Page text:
At dawn on July 13, 1989, Ochoa was executed by a firing squad along with three senior officers of the Ministry of the Armed Forces and Ministry of the Interior , after a military court convicted them of drug smuggling.

Meanwhile, the Cuban revolution grew stronger despite the fact that their major rival United States was a superpower and a stone throw away from their island.


During the NRM/NRA bush war, several Kadogos mostly from Buganda were executed for just stealing chicken or Cassava of Wanainch. This was the bush war code of conduct. It acted as a deterrent to other rebel soldiers to instill discipline. Those who were around in 1986 when NRA stormed Kampala will tell you how well disciplined these soldiers were.

Today, there is a crisis in the NUP revolution. Where a high ranking Soldier like Ochoa of Cuba has betrayed the revolution. In the NRA bush language, the soldier has stolen from Wanainch.

For the Revolution to stand its time, I beg Honorable Mathias to act like Owekitiibwa and tell the principal to do what is necessary exactly like what Ochoa did. And to Principal Kyagulanyi, please do like Federal Castro. Please sign that warrant. The revolution is just beginning to keep its code of conduct. nobody should be above it. A revolution without discipline turns into banditry. What Dr Apollo Militon Obote had referred to NRA.

DP and FDC have a lot for reference.

Hajj Ashraf Semwogerere.

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Justin: Rt. Hon. Mathias Mpuuga asked to Resign After Admitting Taking Irregular Service Award 500 Million



Former Leader of Opposition in Parliament Mathias Mpuuga asked to Resign by the NUP party to resign from the position of Commissioner of Parliament after admitting to having taken part in an irregular service award amounting to UGX 500 million.

Mathias Mpuuga asked to Resign
Former Leader of Opposition in Parliament Mathias Mpuuga

There is an ongoing online protest under the hashtag #UgandaParliamentExhibition. The protest aims at exposing the massive corruption, abuse of office and gross mismanagement of public affairs by the leadership of Parliament and other leaders.

Unfortunately, the protest has not only revealed grand corruption on the side of NRM leaders. Some leaders on the opposition side have had serious allegations of corruption leveled against them. Specifically, our former Leader of the Opposition in Parliament and current Parliamentary Commissioner, Rt. Hon. Mathias Mpuuga alongside three other Parliamentary Commissioners have been accused of irregularly awarding themselves huge sums of tax-payers’ money on the pretext of “Service Awards”. Under the scheme, Rt. Hon. Mpuuga was allocated 500,000,000/= (Five Hundred Million Uganda Shillings).

On Wednesday 28th February 2024, the President convened an urgent meeting comprised of senior leaders of the Party including all Deputy Presidents and some of our senior legislators. At the meeting, Rt. Hon. Mpuuga admitted that he indeed took part in this wrong doing and apologised for the same. In light of this, he was strongly advised that the moral thing to do in the circumstances is to step down from his role as Parliamentary Commissioner with immediate effect.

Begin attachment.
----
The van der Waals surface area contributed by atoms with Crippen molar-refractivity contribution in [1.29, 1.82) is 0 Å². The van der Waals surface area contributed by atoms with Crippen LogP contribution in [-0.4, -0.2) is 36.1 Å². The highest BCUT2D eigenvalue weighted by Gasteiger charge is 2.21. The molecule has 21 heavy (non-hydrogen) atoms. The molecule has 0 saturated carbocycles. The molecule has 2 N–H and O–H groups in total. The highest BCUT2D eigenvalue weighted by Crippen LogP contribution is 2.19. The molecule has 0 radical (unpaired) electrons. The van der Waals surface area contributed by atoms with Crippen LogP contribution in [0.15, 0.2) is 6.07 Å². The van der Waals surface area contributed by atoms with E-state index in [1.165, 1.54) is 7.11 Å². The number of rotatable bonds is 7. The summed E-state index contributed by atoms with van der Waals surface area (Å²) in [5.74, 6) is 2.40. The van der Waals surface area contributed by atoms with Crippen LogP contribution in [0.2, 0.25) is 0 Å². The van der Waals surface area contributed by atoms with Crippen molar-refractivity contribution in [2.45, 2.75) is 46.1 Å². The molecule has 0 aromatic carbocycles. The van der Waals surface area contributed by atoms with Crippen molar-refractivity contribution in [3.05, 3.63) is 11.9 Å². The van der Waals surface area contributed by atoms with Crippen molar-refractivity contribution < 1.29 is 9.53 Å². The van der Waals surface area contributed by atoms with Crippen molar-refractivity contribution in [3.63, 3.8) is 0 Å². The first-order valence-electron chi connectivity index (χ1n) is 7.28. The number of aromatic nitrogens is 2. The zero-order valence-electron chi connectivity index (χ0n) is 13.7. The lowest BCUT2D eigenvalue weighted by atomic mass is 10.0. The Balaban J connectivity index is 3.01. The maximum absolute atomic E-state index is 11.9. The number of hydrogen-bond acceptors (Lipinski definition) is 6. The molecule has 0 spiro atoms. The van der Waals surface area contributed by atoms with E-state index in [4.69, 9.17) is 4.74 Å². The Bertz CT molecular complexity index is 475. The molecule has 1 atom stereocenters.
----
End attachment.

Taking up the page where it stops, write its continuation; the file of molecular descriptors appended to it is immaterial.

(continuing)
The nation will recall that the values of the National Unity Platform are Discipline, Reliability, Inclusiveness, Integrity, Patriotism and Service. All actions of corruption and abuse of office go contrary to these values. They also go contrary to the Integrity Oath which every leader of the Party swore at the start of this term.

We therefore ask our leaders at all levels to do self-reflection and recommit themselves to these values and the Oath they took to shun and fight corruption in all its forms.

Mathias Mpuuga asked to Resign
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What it means for Bobi Wine to meet Global influencers



An in-depth analysis of What it means for Bobi Wine to meet Global influencers

Bobi Wine’s Meetings with Global Influencers:

Bobi Wine, the Ugandan people’s President, has recently embarked on a series of high-profile meetings with globally renowned figures spanning various domains. From policy makers and activists to iconic filmmakers and acclaimed actors, his interactions transcend mere celebrity photo opportunities and represent strategic strides towards amplifying his advocacy and the broader movement for social change in Uganda. These engagements come in the wake of the critically acclaimed documentary, “Bobi Wine The People’s President,” which has garnered significant acclaim and recognition on the global stage.

During the Cinema for peace awards where Bobi Wine the people’s president won the Best Political film of the year

The gripping documentary which unmasks and exposes Museveni’s repressive tactics to cling onto power also chronicles the remarkable journey of Bobi Wine, a pop star-turned-politician, as he strives to dismantle Uganda’s brutal dictatorship under dictator Museveni’s oppressive rule. The film’s profound impact and resonance have propelled it to numerous accolades globally, including an Oscar nomination and the prestigious Best Political Film of the Year award at the Cinema for Peace Awards in Berlin, Germany. This recognition has undoubtedly elevated Bobi Wine’s profile, opening doors to a multitude of platforms and enabling him to meet and engage with influential figures from diverse spheres.

At the forefront of these engagements is Bobi Wine’s pursuit of visibility and outreach. By aligning himself with influential personalities, he taps into their extensive reach and platform, exposing his cause to new audiences that may have previously been oblivious to the challenges plaguing his nation under Dictator Museveni. Celebrities and renowned figures possess the power to captivate the masses, and by leveraging these connections, Bobi Wine can rally support from unexpected quarters, fostering a global consciousness about the dire need for reform in Uganda.